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dir-scr Nacho Vigalondo
prd Nahikari Ipina, Russell Levine, Nicolas Chartier, Zev Foreman, Dominic Rustam
with Anne Hathaway, Jason Sudeikis, Dan Stevens, Austin Stowell, Tim Blake Nelson, Hannah Cheramy, Nathan Ellison, Sarah Surh, Haeun Hannah Cho, Carlos Joe Costa, Melissa Montgomery, Christine Lee
release US 14.Apr.17, UK 19.May.17
16/Canada Voltage 1h49
Monster problems: Sudeikis and Hathaway
TORONTO FILM FEST
SUNDANCE FILM FEST
|R E V I E W B Y R I C H C L I N E|
With a fierce sense of style, lots of attitude and a clever story that quickly spins into something wildly unpredictable, this film transcends genres from comedy and drama to monster sci-fi. So even if it kind of oversteps its own mark, this is a powerfully involving mix of earthy humour and dark emotion, with a plot that intriguingly subverts expectations to entertain and challenge us to confront our demons.
After yet another drunken night out in Manhattan, Gloria (Hathaway) is dumped by her boyfriend (Stevens) and returns to her childhood hometown. She runs into old classmate Oscar (Sudeikis), who offers her a job in his bar, which perhaps isn't the right place for her to cut back on her alcohol consumption. There, in addition to reconnecting with Oscar, she she meets Garth and Joel (Nelson and Stowell). Meanwhile a gigantic monster has started terrorising Seoul, and Gloria begins to notice an odd connection, as if her actions are somehow controlling the creature.
The film has a superbly offhanded quality that makes it feel organic. The plot's rhythms are natural and engaging, so the monster mayhem feels genuinely horrific and inexplicable. And the dramatic intensity grows as Gloria's various relationships are further strained both by alcohol and the escalating mayhem in Korea. Where this goes is increasingly squirm-inducing, with pitch-black humour and some very bleak interaction. Which gives a heart-stopping edge to the fantasy sci-fi chaos.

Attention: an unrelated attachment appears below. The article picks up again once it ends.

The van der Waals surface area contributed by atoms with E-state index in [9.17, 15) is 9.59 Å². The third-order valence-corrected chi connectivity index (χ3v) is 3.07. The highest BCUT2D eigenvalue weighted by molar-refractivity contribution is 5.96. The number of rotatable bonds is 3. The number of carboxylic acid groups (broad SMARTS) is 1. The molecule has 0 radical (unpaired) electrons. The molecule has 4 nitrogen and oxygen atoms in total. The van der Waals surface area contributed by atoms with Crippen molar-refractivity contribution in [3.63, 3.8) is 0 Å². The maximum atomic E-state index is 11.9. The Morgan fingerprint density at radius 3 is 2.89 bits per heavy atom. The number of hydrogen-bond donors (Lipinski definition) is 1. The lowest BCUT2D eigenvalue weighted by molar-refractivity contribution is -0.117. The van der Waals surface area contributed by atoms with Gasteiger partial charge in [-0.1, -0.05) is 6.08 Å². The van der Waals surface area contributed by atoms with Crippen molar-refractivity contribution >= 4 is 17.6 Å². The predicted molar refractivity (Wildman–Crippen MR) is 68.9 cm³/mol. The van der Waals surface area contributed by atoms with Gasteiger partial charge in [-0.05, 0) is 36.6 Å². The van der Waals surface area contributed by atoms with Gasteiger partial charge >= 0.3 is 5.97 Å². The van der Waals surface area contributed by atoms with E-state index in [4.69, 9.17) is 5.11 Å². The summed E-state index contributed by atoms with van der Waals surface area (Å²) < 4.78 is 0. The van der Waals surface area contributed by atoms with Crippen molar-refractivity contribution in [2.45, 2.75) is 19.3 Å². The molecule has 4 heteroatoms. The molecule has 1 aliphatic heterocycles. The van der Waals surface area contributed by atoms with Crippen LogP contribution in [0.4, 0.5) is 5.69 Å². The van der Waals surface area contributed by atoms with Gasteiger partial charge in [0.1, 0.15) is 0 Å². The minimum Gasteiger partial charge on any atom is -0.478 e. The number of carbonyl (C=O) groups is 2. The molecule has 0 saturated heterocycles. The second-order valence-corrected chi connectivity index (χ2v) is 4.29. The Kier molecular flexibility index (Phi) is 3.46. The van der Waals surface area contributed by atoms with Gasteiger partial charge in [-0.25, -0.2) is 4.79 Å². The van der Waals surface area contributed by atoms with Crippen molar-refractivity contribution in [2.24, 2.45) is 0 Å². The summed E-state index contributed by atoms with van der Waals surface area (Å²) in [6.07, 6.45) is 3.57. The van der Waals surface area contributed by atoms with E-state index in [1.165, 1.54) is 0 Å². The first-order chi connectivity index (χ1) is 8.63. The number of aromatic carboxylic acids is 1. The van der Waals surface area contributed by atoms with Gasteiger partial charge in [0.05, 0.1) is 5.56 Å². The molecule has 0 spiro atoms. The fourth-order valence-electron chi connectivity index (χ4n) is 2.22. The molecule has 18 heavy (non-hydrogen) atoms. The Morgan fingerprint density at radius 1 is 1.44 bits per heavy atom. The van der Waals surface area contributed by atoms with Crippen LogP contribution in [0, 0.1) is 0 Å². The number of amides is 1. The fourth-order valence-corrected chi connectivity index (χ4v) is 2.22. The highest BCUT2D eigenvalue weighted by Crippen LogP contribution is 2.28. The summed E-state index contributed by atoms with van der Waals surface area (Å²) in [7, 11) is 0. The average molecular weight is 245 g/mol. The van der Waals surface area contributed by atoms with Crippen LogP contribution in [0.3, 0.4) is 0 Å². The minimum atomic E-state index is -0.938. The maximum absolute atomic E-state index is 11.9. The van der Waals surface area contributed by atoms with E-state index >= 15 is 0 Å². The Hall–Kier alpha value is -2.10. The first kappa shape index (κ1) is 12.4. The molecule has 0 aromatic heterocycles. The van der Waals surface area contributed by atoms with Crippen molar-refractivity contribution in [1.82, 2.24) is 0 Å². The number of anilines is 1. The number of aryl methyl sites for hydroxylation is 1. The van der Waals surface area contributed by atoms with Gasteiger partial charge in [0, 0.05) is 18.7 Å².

Gloria is a hot mess, a black-out drunk who's always the life of the party but can't remember anything the next morning. Hathaway plays her with a naturalistic charm that isn't always likeable. But then each performance plays with audience sympathies. Perennial nice guy Sudeikis brings a shocking edge to his role, as Oscar has a rather unnerving meltdown of his own. And there are also unusual textures for Stevens, Stowell and Nelson to explore in smaller side roles.
While the premise doesn't quite sustain itself over the running time, Vigalondo's script astutely layers meaning into the story. There's even a political slant, as Gloria observes that if the monster only attacks Seoul, the rest of the world won't care. Essentially, this is the moment Gloria realises that she's killing people with her monstrous behaviour. But there's a lot more to it than that, as Vigalondo goes on to explore the nature of destructive relationships in a way that chills us to the bone.
|R E A D E R R E V I E W S|
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© 2017 by Rich Cline, Shadows on the Wall
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